It is hard to say ‘no’ to somebody you have developed a relationship with. Use this fact to your advantage and get developing those relationships now.

Your examples and recommendations

What are your opinions on this article? Have you moved away from AdSense and tried other ways of generating advertising revenue? What did you do, and how did it work out? What are your recommendations for boosting advertising revenue? Share your thoughts and opinions by leaving a comment below.

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Amish Handcrafted Furniture October 14, 2007 at 4:38 pm

Thank you for very valuable advise. Adsense is a good way to start but private advertising is where the bigger revenues will come from and you need to market yourself by generating traffic first. This is where your other advises come to play.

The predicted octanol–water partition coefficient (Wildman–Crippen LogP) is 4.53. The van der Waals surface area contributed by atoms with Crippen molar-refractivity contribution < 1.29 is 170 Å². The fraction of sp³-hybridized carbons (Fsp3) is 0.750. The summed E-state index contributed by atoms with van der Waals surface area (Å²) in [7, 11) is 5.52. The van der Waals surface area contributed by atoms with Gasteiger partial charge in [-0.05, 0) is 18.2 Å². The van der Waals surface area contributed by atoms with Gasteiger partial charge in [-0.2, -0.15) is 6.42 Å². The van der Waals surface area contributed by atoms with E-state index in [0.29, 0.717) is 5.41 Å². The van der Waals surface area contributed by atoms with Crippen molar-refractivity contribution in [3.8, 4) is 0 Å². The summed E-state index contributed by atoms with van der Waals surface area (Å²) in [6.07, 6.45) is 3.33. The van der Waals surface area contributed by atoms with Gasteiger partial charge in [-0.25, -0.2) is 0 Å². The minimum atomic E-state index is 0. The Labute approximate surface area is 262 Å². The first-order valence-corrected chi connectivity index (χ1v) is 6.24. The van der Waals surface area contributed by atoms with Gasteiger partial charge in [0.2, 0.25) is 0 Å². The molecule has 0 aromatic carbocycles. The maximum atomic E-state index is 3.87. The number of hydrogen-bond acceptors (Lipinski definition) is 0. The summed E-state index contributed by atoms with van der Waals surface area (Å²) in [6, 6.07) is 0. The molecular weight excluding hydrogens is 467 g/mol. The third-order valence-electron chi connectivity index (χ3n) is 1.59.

Amish Handcrafted Furniture October 15, 2007 at 5:01 pm

I have not gone if for advertising at all. I strongly believe that I should first build traffic and go for private and selective advertising.

Smiley October 16, 2007 at 2:24 am


I’m not too fussed about making money right now. I have a links unit from Adsense under the chat client, and at the top of the chat client I have rotating banners from private advertising.

I also sell advertising to people who contact me, 25 for a banner each month.

It’s enough to cover the site’s costs, and that’s enough for me right now.

In the future, however, I would like to sit back and make a little something back for all my work. Should I feel bad about this? I care about my members, I never want them to think I’m in it for the money or anything.